What is the passive voice in English?
A sentence or question is in the passive voice when the subject of the sentence or question has the action done to it, rather than the subject performing the action.
Most of the time, the active voice is used in English instead of the passive, nonetheless, the passive is used much more frequently in English than in other languages such as Spanish.
Why is the passive voice used?
There are a variety of reasons why the passive is used in English, however, fundamentally, the passive is used to express or focus on the action or experience rather than the agent – the person or thing that performs the action. I.e.,
- The room was cleaned by Ben.
The action of the above sentence is “room was cleaned”, while the agent (the person or thing that performs the action) is “Ben”, which in turn, does not coincide with the subject, “room”.
That’s why this sentence is a passive structure and not an active structure.
Moreover, the above sentence “the room was cleaned by Ben” is using the correct construction for the past simple in the passive (was/were + past participle).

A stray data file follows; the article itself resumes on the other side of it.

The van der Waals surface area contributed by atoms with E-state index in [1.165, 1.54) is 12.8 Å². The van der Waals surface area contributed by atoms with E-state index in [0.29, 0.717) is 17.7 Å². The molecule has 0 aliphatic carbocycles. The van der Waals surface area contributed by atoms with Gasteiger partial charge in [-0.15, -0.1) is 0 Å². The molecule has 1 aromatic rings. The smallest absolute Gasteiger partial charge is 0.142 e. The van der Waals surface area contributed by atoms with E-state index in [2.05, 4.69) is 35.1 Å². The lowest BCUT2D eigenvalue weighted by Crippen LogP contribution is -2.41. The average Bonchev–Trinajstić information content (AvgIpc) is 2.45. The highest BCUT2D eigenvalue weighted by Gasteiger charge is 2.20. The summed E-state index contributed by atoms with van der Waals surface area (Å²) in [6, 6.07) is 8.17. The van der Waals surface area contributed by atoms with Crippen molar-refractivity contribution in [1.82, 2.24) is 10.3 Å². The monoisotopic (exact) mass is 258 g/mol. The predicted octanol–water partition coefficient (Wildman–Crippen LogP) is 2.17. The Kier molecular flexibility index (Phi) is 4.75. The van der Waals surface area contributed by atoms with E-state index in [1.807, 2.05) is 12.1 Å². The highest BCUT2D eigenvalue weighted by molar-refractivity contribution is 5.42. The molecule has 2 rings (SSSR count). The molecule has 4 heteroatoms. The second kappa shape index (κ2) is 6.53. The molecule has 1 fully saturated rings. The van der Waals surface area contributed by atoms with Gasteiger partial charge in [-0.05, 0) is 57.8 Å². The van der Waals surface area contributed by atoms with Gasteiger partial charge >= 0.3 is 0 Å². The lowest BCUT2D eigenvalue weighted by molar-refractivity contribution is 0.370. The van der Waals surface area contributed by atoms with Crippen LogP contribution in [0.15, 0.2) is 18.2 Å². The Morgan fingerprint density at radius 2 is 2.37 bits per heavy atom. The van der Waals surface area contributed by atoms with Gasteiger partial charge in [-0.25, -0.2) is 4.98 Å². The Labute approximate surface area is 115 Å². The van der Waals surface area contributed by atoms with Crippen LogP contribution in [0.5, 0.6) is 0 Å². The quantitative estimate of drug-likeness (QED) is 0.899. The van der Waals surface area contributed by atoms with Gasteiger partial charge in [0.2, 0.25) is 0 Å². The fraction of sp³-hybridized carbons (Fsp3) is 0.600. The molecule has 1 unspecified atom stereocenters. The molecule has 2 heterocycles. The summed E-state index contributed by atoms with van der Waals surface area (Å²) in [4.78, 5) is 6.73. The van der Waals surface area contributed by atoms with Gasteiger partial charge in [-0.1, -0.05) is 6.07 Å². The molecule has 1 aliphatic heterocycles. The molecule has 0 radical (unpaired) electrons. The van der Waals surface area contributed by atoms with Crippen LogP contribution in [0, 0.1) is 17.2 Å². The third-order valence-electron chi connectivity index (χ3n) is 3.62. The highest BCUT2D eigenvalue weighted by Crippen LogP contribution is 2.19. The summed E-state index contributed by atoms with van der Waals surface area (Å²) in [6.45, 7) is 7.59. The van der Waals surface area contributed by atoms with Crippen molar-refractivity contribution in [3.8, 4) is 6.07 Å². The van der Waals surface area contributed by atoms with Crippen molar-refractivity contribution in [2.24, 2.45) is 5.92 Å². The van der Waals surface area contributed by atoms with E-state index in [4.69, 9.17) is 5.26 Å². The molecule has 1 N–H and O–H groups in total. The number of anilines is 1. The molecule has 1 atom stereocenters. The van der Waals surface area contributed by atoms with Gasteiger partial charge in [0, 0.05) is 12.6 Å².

All verbal forms such as the present simple, present perfect have a passive equivalent (and different construction, naturally):
|Verbal tense||Active voice||Passive voice|
|Present simple||I know him.||He is known.|
|Present continuous||Harry is visiting us.||We are being visited by Harry.|
|Present perfect||She has bought a new car.||A new car has been bought by her.|
These are just a few examples. You can see all available constructions for all passive constructions in the links above.
In our index Active Voice, all available constructions and rules for the active verbal forms in English are given.
Indicating the agent in the passive
The preposition “by” is used to indicate the agent in the passive voice in English, however, should you use it? An example:
- He was spoken to yesterday.
- He was spoken to by us yesterday.
It’s up to you whether you insert the agent, in this case “us” or not.
Perhaps you want to be somewhat ambiguous as to “who” or “what” performed the action, whereby you could feel free to omit the agent.